The Arkansas Alcoholic Beverage Control Division sets the rules and regulations of the facilities. The Division governs requirements such as record keeping, manufacturing, processing, packaging, marketing, inspections, and violations of the rules.
The Commission may not issue more than 40 licenses for dispensaries in Arkansas. These licenses are to be distributed among eight geographic zones, to ensure that they are available throughout the state. No more than four dispensaries are allowed in any one county, and a license issued in one zone may not be used in another. No individual may have interest in more than one dispensary. The Commission will notify the public when a license is available. Fees include:
Dispensary Facility License and Surety Bond:
The premium you pay for an Arkansas Cultivator or Dispensary Surety Bond depends on the bond amount, plus your personal and business financials. Contact our Surety Bond Specialists for a free quote based on your specific situation.
In Arkansas, the Arkansas Medical Marijuana Commission administers and regulates licenses to operate a dispensary or a cultivation facility. The application process includes paying fees and obtaining a surety bond.
What Will This Bond Cost?
The Commission may not issue more than eight licenses for cultivation facilities. When a new license is available, the Commission will notify the public by legal notice that it is accepting applications. Fees include:
Advocates for growing MMJ at home argue that there is a lack of a free market when it comes to cannabis in Arkansas. As of July 2020, Arkansas has licensed eight companies. But only three growers are in operation. Considering that MMJ has been legal in AR since 2016, some might consider that an issue with supply and pricing. The state has 33 licensed dispensaries, and 24 are up and running as of November 2020.
This usually comes with restrictions, like on the number of plants that you may grow at any given time and where you grow it — usually in a locked, indoor room or a locked greenhouse on the approved patient or caregiver’s property.
In many states, like neighboring Oklahoma and Missouri, it is legal for patients and/or their caregivers to grow their medical marijuana medicine at home. However, home cultivation in Arkansas it is not legal for patients or their caregivers.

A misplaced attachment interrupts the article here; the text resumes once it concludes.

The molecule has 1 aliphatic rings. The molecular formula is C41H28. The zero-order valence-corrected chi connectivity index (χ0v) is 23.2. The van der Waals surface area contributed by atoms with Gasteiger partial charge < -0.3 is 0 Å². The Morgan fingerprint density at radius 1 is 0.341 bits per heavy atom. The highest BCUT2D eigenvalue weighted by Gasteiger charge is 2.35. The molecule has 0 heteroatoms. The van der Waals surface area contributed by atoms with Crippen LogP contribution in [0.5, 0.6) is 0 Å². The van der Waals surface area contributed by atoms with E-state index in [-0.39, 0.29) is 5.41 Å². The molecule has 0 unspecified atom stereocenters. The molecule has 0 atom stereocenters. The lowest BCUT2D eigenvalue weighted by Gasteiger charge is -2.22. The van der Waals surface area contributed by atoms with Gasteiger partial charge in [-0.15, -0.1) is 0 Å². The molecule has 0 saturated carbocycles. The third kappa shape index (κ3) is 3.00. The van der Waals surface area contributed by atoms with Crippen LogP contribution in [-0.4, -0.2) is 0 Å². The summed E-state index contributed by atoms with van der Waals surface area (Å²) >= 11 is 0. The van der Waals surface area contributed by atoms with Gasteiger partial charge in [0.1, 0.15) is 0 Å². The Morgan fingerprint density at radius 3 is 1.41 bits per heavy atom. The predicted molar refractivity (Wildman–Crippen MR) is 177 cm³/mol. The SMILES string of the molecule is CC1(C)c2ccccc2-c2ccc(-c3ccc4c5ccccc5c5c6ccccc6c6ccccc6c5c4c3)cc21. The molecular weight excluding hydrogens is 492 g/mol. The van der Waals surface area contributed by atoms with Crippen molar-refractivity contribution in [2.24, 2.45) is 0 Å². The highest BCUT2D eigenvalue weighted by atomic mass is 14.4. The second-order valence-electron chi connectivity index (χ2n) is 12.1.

MMJ is supposed to be implemented to give access to cannabis medicine to everyone fairly. Many advocates and patients argue that without homegrow and a robust cannabis economy, that access to medicine is being unnecessarily limited.
Arguments for Home Cultivation in Arkansas
Finally, many states take a long time to get dispensaries up and running. If patients can cultivate in the meantime, it keeps patients from unnecessarily waiting for relief.
Another reason to cultivate medical marijuana at home is to ensure patient choice. Therefore, not limiting them to what is available on a dispensary’s shelves on any given day. If there is a specific strain that is beneficial for your condition, you can be in control of your supply.
There are several benefits to home growing your own medical cannabis. More affordability in the long run is a key benefit. Although it can be expensive to get a setup going, over time, growing your own plants can substantially relieve your wallet.
What is Home Cultivation?
Many argue that in states like Arkansas excwessively limit the number of growers and dispensaries. This means patients have little choice but to pay what a few companies might be charging. That is, there’s little competition, which can keep prices higher.
Some states, like Oklahoma, have fairly loose rules, which allow you to grow on someone else’s property—with their permission, of course.